When I bought Jenny’s Ramones eBook ( and looked at her photos on my big HD computer monitor, I almost cried. The Ramones have always been one of my favorite bands. There is no way I can explain how it felt to see these amazing candid shots from the 70s of these guys when they were so young and full of life. In my 30 some years of being a Ramones fan, I have never seen any photographs that move me like hers do. Her hardcover book Punk Pioneers that came out last year is amazing as well.

I want to find a way to incorporate some of Jenny’s images with the written content I have (or plan to have) at By matching her photos with the right content on my site, visitors would have a much richer experience. We’re still working on this and I hope we’ll get our collaboration in action within the next few months.

Punk Globe: Who are some of your favorite bands?

DD: Tough to answer. Depends on my mood. Core “classic” bands would be Ramones, The Clash, Alice Cooper, Big Star, Patti Smith, Bowie, Buzzcocks, Velvet Underground and spinoffs, The Cramps (RIP Lux Interior), The Damned, Devo, The Doors, Roxy Music, The Cure, Gang of Four, Green Day, Nirvana, Pearl Jam, Nina Hagen, The Jam, NY Dolls, King Crimson, Led Zeppelin, Kraftwerk, Nine Inch Nails, Einstuerzende Neubauten, Iggy Pop/Stooges (RIP, Ron Asheton), Sex Pistols/ PiL, R.E.M., Stan Ridgway/
Wall of Voodoo, Black Flag, Oasis, Nine Inch Nails, Rolling Stones, Sonic Youth, Talking Heads,
Julian Cope, The Stranglers, The The, The Pixies, Husker Du, The Cult, The Undertones, PJ Harvey,
Violent Femmes, X, Neil Young, Joy Division, The Who and, of course, The Beatles.

Moving to the present: From First to Last are one of the most promising 21st century rock bands. They lean a little more to the metal side than punk. I just can’t get enough of these guys. I’m also looking forward to the next AFI album and seeing how My Chemical Romance are going to follow up “The Black Parade.” The White Stripes are the shit, and I hope to see them live some day. I saw a band called Luna Halo in 2007 that about blew me outta the club, they were so awesome. Living Stereo, a band out of Cleveland, rock like hell. Can’t wait to see them live. Other bands I like in the realms of psychedelia, electronica, and pop include Mohanski, 54 Seconds, PlayRadioPlay!, and Jeffrey Dean Foster.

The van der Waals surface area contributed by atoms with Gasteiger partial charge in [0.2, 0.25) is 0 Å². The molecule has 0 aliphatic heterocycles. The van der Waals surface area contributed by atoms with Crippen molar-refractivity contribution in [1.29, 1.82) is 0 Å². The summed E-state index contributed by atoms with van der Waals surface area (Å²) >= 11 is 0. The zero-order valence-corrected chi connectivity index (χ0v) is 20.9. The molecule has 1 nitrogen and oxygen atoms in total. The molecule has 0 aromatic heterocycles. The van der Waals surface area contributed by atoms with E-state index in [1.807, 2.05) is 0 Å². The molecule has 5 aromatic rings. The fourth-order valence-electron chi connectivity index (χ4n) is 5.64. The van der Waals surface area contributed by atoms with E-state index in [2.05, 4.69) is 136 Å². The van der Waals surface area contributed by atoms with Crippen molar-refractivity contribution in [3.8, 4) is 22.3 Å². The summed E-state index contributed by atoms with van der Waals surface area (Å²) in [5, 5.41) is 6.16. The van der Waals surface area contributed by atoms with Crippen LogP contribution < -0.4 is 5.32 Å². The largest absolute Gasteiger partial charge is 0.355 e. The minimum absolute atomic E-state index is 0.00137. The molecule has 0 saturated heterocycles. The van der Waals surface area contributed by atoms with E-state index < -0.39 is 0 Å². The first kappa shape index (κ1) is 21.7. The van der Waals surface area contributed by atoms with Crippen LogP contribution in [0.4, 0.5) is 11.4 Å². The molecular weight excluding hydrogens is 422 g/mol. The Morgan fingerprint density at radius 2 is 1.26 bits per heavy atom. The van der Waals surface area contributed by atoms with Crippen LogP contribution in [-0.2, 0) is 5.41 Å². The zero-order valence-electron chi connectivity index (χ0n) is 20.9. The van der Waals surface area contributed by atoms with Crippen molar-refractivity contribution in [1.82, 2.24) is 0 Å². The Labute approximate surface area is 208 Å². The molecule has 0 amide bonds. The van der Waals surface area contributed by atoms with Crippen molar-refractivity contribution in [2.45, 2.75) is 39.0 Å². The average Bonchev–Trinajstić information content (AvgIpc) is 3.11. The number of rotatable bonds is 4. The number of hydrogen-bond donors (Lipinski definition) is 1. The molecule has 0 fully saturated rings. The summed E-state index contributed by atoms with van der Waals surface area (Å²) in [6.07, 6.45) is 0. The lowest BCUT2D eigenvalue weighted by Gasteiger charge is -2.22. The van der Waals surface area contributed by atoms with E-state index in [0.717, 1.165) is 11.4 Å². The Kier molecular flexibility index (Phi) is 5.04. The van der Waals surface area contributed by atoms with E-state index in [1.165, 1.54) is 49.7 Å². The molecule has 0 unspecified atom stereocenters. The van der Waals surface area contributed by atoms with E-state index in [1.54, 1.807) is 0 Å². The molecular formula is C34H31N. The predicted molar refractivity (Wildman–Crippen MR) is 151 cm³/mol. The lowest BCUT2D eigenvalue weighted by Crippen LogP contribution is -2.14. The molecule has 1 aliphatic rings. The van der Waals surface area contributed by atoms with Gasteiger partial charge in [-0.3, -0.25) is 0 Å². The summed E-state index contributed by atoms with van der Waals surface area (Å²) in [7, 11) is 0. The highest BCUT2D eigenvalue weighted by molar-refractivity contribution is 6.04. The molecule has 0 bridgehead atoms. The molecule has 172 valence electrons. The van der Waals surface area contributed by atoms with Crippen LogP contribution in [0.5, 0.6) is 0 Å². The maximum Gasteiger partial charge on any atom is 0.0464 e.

Punk Globe: Is there anything that you may like Punk Globe readers to know about you and your plans for your show.

DD: Deaconlight at is not an innovative program in the sense my vintage shows were. Back then, the mission became to get this new movement of young bands in the ears of as many people as' possible so we could shatter the strict radio formats that were ignoring it in favor of the same old crap. While I am still driven to turn people on to talented new artists, there are plenty of outlets taking care of this on a much bigger scale these days. What I hope I’m doing is helping to build bridges between generations of music fans so everyone can enjoy and support both new and old bands (attending shows, buying music and merch, etc).

Punk Globe: Thanks again for the interview and we at Punk Globe wish you so much luck with Deacon Light. Any parting words of advice for our readers?

DD: One of the things that makes doing a live, global radio show is the ability to interact with the listeners. in real time. When I was live on “terrestrial radio,” I could only have a conversation with one person at a time and that was by telephone. has a chat room where listeners can come in and hang out, make requests, chat with each other, etc. What I would say to anyone listening to Deaconlight at live is to please stop in the chat room sometime and say “Hello.” You can say “Punk Globe” sent you!

Punk Globe would like to thank DD for a fun and very informative interview and a visit down memory lane... Be sure to check out Deaconlight Radio @